Project Title:

Improving IAQ and reducing energy consumption with off-the-shelf HVAC technologies

Principal Investigator:

Michael Waring

Co-Investigator:

Adams Rackes

Sponsors:

Energy Efficient Buildings (EEB) Hub of the US Department of Energy

Funding agency:

Energy Efficient Buildings (EEB) Hub, as part of the multi-institution project Integrated Energy Efficient Space Conditioning and Air Quality Management Systems

Funding period:

February 2012 – February 2013

Project Abstract:

Commercial buildings provide ventilation with outdoor air to promote indoor air quality (IAQ), a practice that may be energy intensive when the weather is cold or hot and humid. This project considers four mature technologies that can be deployed singly or in concert to shift the tradeoff point between good IAQ and energy savings. The technologies are:

  1. supply air temperature (SAT) reset, or modulating the SAT setpoint higher when the cooling demand in the most intensive zone allows for it;
  2. economizer operation, or increasing outdoor air flow above the minimum to provide inexpensive cooling when possible;
  3. demand controlled ventilation (DCV), or dynamically resetting the minimum ventilation rate based on current occupancy;
  4. and heat recovery (HR) to transfer heat and/or moisture from the exhausted air to the ventilation (or makeup) air.

All of these technologies are available off-the-shelf, but their utility depends on the combination of them present, the balance of driving building physics forces—which in turn depends on building type, age, construction, climate, and season—and the aptness of the control sequence. This project seeks to understand these effects, estimate IAQ and energy benefits, and provide clear guidance for combining and controlling ventilation-related technologies, with a focus on cost-effective retrofits in existing commercial buildings.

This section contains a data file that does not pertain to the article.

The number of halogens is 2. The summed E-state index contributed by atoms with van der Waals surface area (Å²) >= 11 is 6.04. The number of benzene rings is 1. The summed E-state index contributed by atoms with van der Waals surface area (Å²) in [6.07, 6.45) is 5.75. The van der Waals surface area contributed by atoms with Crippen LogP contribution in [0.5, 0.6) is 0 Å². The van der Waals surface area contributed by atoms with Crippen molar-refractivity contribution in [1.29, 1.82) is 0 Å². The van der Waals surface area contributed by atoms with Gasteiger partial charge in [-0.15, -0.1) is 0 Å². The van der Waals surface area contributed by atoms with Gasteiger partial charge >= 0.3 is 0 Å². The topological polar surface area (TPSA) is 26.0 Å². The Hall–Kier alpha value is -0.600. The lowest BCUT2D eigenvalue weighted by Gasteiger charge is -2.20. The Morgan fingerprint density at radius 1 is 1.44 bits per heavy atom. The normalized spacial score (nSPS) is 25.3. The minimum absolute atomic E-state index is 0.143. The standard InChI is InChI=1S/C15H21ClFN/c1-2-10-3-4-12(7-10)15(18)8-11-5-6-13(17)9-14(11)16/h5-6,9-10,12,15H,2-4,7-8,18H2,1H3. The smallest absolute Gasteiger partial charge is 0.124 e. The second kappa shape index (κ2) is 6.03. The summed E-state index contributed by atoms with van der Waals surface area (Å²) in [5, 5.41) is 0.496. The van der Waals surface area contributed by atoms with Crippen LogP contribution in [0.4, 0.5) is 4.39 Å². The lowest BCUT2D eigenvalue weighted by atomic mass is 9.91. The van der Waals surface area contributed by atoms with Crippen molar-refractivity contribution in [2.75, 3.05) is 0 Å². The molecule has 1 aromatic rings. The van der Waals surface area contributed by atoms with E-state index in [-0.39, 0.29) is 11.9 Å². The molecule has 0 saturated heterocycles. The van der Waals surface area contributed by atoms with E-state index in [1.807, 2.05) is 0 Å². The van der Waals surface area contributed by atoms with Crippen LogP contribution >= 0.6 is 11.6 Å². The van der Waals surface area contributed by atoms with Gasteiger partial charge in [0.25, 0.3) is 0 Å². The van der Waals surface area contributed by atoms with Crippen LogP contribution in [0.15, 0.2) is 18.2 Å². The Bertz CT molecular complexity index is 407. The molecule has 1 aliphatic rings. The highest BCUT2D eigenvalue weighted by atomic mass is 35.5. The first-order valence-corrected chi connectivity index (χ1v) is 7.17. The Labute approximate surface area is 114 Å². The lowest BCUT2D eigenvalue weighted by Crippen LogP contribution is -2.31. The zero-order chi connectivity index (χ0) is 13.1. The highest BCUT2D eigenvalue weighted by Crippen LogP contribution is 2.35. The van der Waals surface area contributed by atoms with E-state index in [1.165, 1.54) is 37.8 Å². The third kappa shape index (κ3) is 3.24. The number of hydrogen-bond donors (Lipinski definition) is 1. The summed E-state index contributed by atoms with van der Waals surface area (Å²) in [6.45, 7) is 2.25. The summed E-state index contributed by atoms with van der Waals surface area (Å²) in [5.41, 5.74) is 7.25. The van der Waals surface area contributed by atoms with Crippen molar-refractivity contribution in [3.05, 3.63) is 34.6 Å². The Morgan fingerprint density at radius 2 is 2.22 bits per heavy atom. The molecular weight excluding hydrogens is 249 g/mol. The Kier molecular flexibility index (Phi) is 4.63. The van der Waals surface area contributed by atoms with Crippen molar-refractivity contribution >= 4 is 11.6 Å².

This parametric modeling study begins with the US DOE’s Commercial Reference Buildings EnergyPlus models and modifies them to incorporate all combinations of the four technologies. Office and educational buildings with multiple system types, vintages, and sizes are included. The project will clarify which building parameters affect performance, identify integrated technology packages that provide the best results for each building group, quantify their IAQ and energy benefits, and recommend control sequences for their operation. The aim is to promote an integrated approach not only to technology and control, but also to IAQ and energy considerations, which results show need not be at cross-purposes.

Different combinations of readily available HVAC technologies can help save energy, increase ventilation, or provide both benefits, but their interaction effects can be complex. Simultaneously plotting the energy and IAQ performance of each combination (each point on this scatter plot) helps identify strategies that improve both objectives.

 

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